Iranian artist Ghazel fuses personal history with political identity in “Mismappings,” her first solo exhibition in the United States. Currently on view in East Williamsburg at a converted factory that houses New York’s International Studio & Curatorial Program (ISCP), the show consists of cartographical pieces and video installations—a body of work that spans nearly two decades. Since her 2001 residency with ISCP, the Paris-based Ghazel has shown widely across Europe, and her art can be found in the permanent collection of the city’s Centre Pompidou.
In light of America’s recent travel ban, Ghazel’s grappling with issues of immigration and borders couldn’t be more timely, nor prove more complicated. Originally scheduled to fly directly from Tehran to the US, the artist was forced to reroute her itinerary in order to attend to her own opening. “Even getting the visa was crazy,” said Kari Conte, director of programs and exhibitions at ISCP, who had been planning Ghazel’s return for the past year and a half.
Ghazel addresses these logistical challenges of navigating between Iran and the West in Road Movie 14 (2017), her newest piece for “Mismappings,” which she performed at the opening reception. The projected video documents the artist writing on a whiteboard before an audience. The viewer inhabits the same space of that initial crowd on opening night, anticipating each word as she recounts a range of stories—from a 30-year-old tragedy about an Iranian man who tried to bring his wife over in a suitcase to a first-hand account of her own experiences as a migrant. She begins by writing, “In fact everyone here is an immigrant except for the Native Americans,” then erases the words and continues, “BUT some immigrants are good, some are bad, some immigrants are as Orwell would say more EQUAL than others.” The performance concludes with Ghazel taping up a wanted poster advertising for a husband—a nod to one of her former works that deals with the subject of citizenship.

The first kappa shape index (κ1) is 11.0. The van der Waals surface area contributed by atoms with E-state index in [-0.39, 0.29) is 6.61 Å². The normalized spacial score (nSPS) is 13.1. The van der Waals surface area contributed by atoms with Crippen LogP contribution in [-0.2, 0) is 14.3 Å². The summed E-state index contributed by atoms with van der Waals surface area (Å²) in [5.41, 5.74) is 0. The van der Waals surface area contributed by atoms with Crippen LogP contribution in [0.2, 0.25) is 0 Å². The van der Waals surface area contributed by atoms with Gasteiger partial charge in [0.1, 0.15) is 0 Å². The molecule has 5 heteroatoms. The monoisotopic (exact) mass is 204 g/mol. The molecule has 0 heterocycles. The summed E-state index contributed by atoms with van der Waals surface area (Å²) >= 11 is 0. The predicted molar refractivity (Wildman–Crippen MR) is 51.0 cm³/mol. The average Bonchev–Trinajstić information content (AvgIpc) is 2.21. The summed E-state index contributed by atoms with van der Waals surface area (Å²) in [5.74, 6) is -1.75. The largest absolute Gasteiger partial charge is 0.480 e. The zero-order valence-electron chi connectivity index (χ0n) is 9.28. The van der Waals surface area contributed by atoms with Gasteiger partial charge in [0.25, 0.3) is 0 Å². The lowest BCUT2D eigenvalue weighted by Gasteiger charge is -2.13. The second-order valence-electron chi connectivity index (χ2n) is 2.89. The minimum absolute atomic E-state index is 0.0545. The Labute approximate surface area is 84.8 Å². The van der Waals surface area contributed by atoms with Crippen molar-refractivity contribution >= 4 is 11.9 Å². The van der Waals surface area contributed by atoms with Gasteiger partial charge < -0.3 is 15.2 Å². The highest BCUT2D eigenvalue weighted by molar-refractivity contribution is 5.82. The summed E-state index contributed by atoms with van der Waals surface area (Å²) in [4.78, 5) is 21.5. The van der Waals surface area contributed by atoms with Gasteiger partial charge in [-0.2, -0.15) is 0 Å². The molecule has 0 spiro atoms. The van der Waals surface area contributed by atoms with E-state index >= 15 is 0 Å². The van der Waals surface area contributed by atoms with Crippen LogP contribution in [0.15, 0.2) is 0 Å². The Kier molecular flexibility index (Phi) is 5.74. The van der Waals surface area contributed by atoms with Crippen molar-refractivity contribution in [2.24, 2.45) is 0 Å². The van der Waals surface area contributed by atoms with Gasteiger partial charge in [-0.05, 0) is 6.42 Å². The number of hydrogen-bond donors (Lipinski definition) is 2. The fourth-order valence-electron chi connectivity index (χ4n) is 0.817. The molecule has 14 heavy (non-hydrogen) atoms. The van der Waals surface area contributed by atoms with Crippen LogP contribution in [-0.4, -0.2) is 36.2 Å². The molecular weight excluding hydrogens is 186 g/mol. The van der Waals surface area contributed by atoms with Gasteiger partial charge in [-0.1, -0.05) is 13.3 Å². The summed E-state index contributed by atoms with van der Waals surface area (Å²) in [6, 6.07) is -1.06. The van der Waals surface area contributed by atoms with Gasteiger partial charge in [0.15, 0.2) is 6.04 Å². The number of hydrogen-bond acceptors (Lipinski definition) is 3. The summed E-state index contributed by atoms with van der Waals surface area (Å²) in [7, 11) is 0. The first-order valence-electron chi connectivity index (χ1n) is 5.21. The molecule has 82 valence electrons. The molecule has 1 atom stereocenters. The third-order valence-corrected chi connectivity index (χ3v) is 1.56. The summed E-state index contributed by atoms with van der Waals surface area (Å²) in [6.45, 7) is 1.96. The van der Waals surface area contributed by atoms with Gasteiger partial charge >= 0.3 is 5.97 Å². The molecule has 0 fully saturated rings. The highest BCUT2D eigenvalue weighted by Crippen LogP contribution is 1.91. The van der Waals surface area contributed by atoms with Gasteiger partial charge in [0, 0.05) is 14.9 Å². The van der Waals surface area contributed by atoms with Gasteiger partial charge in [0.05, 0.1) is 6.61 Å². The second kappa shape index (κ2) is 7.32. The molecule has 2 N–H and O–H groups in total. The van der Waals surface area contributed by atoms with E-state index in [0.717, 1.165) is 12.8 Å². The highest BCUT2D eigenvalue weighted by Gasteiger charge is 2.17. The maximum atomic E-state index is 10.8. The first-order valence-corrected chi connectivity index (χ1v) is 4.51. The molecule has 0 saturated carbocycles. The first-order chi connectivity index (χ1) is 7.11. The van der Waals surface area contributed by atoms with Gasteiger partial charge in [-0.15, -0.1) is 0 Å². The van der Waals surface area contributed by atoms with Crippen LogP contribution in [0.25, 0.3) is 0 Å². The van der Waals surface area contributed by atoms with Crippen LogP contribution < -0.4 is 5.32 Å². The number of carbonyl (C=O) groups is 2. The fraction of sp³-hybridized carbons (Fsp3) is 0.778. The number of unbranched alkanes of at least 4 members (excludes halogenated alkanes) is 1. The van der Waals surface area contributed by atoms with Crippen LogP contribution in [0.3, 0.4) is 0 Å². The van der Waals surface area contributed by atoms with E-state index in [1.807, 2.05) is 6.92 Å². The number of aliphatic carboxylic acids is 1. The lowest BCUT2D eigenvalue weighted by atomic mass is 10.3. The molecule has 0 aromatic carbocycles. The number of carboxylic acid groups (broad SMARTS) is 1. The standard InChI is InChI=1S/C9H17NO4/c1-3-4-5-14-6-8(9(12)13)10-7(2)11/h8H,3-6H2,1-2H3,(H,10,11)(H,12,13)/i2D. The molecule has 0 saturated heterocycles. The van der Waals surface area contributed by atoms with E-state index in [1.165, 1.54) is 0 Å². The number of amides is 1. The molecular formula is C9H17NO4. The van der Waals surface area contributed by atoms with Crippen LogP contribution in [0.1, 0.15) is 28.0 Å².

In another video, Untitled 4 (2016), Ghazel can be seen crouched on the floor as she repetitively folds paper airplanes out of world maps. Her creations don’t fly very far in the small room. The uninterrupted performance lasts for over an hour, and her exhaustion is palpable by the end.
Best exemplifying the artist’s one-take, DIY-style is Me (2000–03), which features a triptych of randomly selected, minute-long films. Reminiscent of Buster Keaton or Charlie Chaplin’s Little Tramp character, Ghazel infuses an element of slapstick into otherwise mundane chores such as ironing, weightlifting, or playing a musical instrument. The chador (a piece of full-body clothing typically worn by Iranian women) she wears while performing these activities calls attention to the physicality of her movements. In one skit, the text “I like feeling like a fish (free)” appears on screen, followed by Ghazel, fully dressed, walking into the ocean. Other times, the tongue-in-cheek one-liners allude to the threat of violence: the imperative “Never sleep alone” reveals Ghazel going to bed with an assault rifle, and “Never go out naked” concludes with Ghazel tucking a saw into her cloak before heading out the front door. On the one hand, she draws on the “black humor” characteristic of Iranian culture and invites us to laugh with her; on the other, she perhaps anticipates the viewer’s discomfort at finding a woman dressed in a chador funny, and challenges us to examine the root of that laughter.
Forming the crux of the show is two series of “mapworks” capturing the essence of Ghazel’s identity as an artist in exile. Having left Tehran while still a teenager during the Iraq-Iran War of the 1980s, she expresses feelings of rootlessness and confusion in Dyslexia (2015–17), using ink to blot out country names, borders and flags on actual Iranian-produced maps. Black paint completely obliterates the land masses in Marée Noire (2016), perpetuating an almost apocalyptic overtone. Yet, out of the dark stains sprout trees and silhouettes of houses, illustrated in childlike drawings. The removal of these national boundaries, then, would seem to promise a kind of hope.
While the current humanitarian crisis concerning Muslim refugees remains politically fraught, Ghazel takes a bold stance against nationalistic impulses to divide. Her mapworks, in particular, offer us the chance to conceive of the world not as it is, but as a canvas with renewed possibilities.